I realize this post is a few days old. I think you may not understand what "the 4% SWR rule" actually is. The rule is that you are supposed to increase your annual withdrawal to keep up with inflation, i.e., a 4% real withdrawal rate, not nominal.

I don't think that in the '70s, CD rates were 4% higher than the rate of inflation, let alone 8% higher.
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Old 07-21-2020, 03:55 PM   #71
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I was also thinking to post pointer to BigERNs analysis.
Those are best withdrawal analysis I had ever seen.
https://earlyretirementnow.com/safe-...l-rate-series/

Most point to 3.0-3.5% WR.
yeah the whole series is really well done. It's a big part of why I settled on 3% as an indefinite duration SWR.
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Old 07-21-2020, 04:04 PM   #72
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We are at 2.93%WR average through our first 3 years. Would be willing to go to 3.25%, but not higher yet.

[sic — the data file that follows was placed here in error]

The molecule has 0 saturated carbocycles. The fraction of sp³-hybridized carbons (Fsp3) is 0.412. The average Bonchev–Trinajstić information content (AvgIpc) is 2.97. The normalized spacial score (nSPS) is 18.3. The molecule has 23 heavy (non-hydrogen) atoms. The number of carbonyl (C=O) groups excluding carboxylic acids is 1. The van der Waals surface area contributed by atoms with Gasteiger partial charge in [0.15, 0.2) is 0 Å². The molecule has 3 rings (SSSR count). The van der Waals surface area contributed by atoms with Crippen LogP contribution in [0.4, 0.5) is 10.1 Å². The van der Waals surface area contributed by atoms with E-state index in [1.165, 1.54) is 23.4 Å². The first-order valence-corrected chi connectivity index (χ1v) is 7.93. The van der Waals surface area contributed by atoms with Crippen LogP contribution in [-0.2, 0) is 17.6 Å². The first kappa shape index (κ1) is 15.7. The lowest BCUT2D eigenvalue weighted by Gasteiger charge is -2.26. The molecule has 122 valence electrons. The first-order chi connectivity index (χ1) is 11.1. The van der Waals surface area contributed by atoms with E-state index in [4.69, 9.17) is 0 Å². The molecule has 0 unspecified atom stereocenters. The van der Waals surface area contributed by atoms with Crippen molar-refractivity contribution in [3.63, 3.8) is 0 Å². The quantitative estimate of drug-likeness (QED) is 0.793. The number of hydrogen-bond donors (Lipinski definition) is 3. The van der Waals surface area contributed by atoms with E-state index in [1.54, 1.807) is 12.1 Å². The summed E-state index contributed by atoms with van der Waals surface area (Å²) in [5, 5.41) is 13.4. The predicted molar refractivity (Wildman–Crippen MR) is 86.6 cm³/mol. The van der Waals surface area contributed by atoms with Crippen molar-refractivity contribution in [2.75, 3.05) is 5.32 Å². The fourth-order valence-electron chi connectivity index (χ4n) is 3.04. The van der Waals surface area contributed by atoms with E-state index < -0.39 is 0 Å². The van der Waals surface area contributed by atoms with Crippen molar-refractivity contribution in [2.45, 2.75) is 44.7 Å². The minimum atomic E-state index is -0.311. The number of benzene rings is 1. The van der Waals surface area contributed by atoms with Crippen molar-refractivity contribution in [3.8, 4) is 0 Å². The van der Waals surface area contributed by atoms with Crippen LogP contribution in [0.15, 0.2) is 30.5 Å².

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Old 07-23-2020, 09:45 AM   #73
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A related table Figure 1 in page 2 from Bengen. Pretty amazing how few times 6% failed since 1926.
https://www.fa-mag.com/news/is-4-5---still-safe-27153.html?section=47&page=1

Since I retired I keep seeing threads here and Bogelheads and online articles that the 4% rule is dead. I don't believe them. I don't think we're living in the worst of times of the last 100 years. Look at the 2000 retiree, they have gone through the dotcom bust, the great recession, and the Covid shut down. With only 10 years left on a 30 year plan they'll probably be fine.

I like Bengen's term SAFEMAX as it implies this is a guardrail on your spending. If you want to live with this much risk, you need to stay at or below that level spending.

Personally, I did a strict 4.5% withdrawal the first 5 years of retirement, and spent it almost every year. Readjusted at year 5 to a 5.5% max of the balance at that date. Almost spent that much last year with the new roof, new fence, tree removal, etc. etc., Not going to come close to it this year. I plan on readjusting every 5 years
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SWR failures from history
Old 07-23-2020, 11:17 AM   #74
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SWR failures from history

I am in my 11th year of retirement right now. I calculate my withdrawal rate as the percentage of the previous December 31st balance of my portfolio.

During those first 10 years, my average WR was 1.7%, or 2.4% if you include the costs of buying my new home in cash and moving, back in 2015.